Saving Mount Everest Project 2011/12

Mount Everest, also known locally as Sagarmatha or Chomolungma, is the highest summit in the world. Recognized as a UNESCO World Heritage Site, it is located in the Himalayan range on the border between Nepal and Tibet. Ever since the first attempts to scale the mountain in the early 1920s, Mount Everest has inspired and attracted people from all over the world.

Nepal is an impoverished developing country, consistently ranking among the lowest on the UN human development index. Especially for struggling mountain communities, tourism is a major source of revenue – and Mt. Everest/Sagarmatha represents the crown jewel of Nepalese tourism. However, the enormous increase in visitors to the Everest region in recent decades has brought serious strains and severe negative effects on the sensitive environment of Mt. Everest itself as well as along the many popular trails of Sagarmatha/Everest National Park.

Although many activities aimed at solving the problem of solid waste have been conducted, there is today no functioning waste management system and little local experience or know-how of handling such large amounts of rubbish in an environmentally sustainable way. Existing rules and regulations on waste management are simply not enough, nor are they effectively enforced.

Fortunately, there is growing local recognition of the importance of dealing with these environmental problems, including the implementation of a new waste management system. The project described here has been initiated by the local people themselves, and will adhere to a participatory approach involving the local communities in all aspects.This project follows a bottom–up approach, building on existing structures and established policies.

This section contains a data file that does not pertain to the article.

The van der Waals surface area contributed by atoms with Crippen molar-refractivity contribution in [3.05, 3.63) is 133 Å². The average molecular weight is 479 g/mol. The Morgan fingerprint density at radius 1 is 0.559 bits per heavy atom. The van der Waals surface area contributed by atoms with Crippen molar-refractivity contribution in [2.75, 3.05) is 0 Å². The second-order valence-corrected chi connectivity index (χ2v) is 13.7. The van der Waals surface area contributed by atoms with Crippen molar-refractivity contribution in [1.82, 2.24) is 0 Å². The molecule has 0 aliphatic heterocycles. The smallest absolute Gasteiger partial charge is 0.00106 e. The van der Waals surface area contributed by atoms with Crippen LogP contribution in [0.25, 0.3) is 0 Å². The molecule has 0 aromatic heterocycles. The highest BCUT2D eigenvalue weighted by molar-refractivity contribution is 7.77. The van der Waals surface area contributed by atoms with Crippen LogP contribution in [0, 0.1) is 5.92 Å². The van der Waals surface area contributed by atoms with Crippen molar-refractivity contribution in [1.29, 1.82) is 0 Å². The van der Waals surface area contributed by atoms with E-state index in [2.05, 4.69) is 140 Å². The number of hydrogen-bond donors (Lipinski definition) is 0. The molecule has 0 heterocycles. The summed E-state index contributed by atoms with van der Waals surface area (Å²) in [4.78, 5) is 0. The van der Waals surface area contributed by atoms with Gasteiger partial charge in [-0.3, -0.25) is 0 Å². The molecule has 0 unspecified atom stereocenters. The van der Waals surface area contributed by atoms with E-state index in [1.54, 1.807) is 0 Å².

Expected Goals of the Project

The overall goals of the project are to conserve and manage the rich biological diversity of Nepal’s Sagarmatha/Everest National Park. The emphasis is on solid waste management and on supporting and strengthening local communities as the caretakers of biodiversity conservation.

Expected Outcome

  • At least 70% of the local residents aware of the importance and relevance of waste management and potential threats from climate change.
  • National policies on waste management and Code of Conduct for local people and tourists implemented.
  • Approximately eight tons of garbage collected from Mount Everest and along the trekking routes from Lukla to Everest Base Camp.
  • At least 15 waste management plants installed.
  • Local institutions operating and managing these waste management systems through 100 specially trained people.


  1. Increase knowledge and awareness on solid waste management and biodiversity conservation among local population as well as tourists
  2. Implement policies and procedures for responsible solid waste management.
  3. Improve capacities for solid waste management.
  4. Develop new revenue opportunities.
  5. Remove environmentally hazardous waste from Everest climbing and trekking routes in the Khumbu region.


In order to achieve the project goals, the following activities are proposed:

  1. A clean-up expedition on Mount Everest will be conducted in spring 2011 to remove approximately eight tons of rubbish from the mountain.
  2. The rubbish collected will be sorted and responsibly handled in accordance with international standards.
  3. Local garbage and recycling facilities will be installed and implemented along the trekking routes from Lukla to Everest Base Camp.
  4. A new set of regulations on the Code of Conduct will be formulated for all future trekking and climbing groups to the area, constituting a platform for an environmentally sustainable system for the entire region.
  5. Information and awareness-raising training on modern waste management and recycling techniques will enable local villagers to take over responsibility for running these facilities, thereby establishing local motivation as well as creating local job and income opportunities.